In response to the FCC’s denial of its medical telemetry waiver, TerreStar filed a Petition for Reconsideration. The company notes that “The WMTS interference concerns identified by the Commission when it developed its service rules for the 1.4 GHz band in 2002 are distinct from and independent of the interference concerns discovered by TerreStar in 2014. The FCC’s authorization of sensitive WMTS operations in the 1.4 GHz spectrum and the mass deployment of these life-saving devices were also outside of TerreStar’s control. Further, unique factual circumstances make application of the buildout obligations inequitable - the Bureau must recognize that it is unique for two fully compliant services to cause harmful interference, particularly when one service is critical to safety of life.
TerreStar has also demonstrated a number of reasons why grant of its waiver would serve the public interest: it would protect existing and future WMTS operations in the adjacent band from potential interference; it would lead to expanded use of the 1.4 GHz band for WMTS, which would generate public interest benefits far greater than those from any other presently feasible use of this band; it would relieve congestion and increase the amount of medical telemetry spectrum at hospitals; the additional channel capacity would be critical to increasing the number of monitored patients and the types of patient metrics that may be monitored; it would result in the use of licensed medical telemetry service outside of major healthcare facilities for the first time; and it would further cybersecurity efforts at medical institutions.”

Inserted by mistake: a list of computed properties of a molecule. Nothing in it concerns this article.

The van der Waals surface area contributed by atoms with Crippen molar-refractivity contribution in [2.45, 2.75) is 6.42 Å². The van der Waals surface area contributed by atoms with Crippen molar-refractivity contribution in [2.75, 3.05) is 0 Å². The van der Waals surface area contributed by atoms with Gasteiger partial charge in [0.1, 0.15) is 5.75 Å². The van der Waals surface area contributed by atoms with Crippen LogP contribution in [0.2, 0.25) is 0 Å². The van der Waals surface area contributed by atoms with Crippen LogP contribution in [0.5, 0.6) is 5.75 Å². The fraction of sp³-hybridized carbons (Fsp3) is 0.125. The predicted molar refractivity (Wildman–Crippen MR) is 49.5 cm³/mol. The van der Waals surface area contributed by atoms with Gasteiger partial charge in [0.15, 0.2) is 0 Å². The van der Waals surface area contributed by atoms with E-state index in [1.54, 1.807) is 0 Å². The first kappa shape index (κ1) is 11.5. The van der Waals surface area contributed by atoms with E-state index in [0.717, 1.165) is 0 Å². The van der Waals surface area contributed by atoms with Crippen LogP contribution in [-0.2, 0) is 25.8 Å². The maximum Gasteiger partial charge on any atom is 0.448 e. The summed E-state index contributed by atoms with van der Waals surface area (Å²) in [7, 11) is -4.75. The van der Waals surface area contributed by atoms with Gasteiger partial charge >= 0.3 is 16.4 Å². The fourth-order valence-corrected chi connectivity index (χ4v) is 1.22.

November 2017 - American Hospital Association (AHA) Petition to the FCC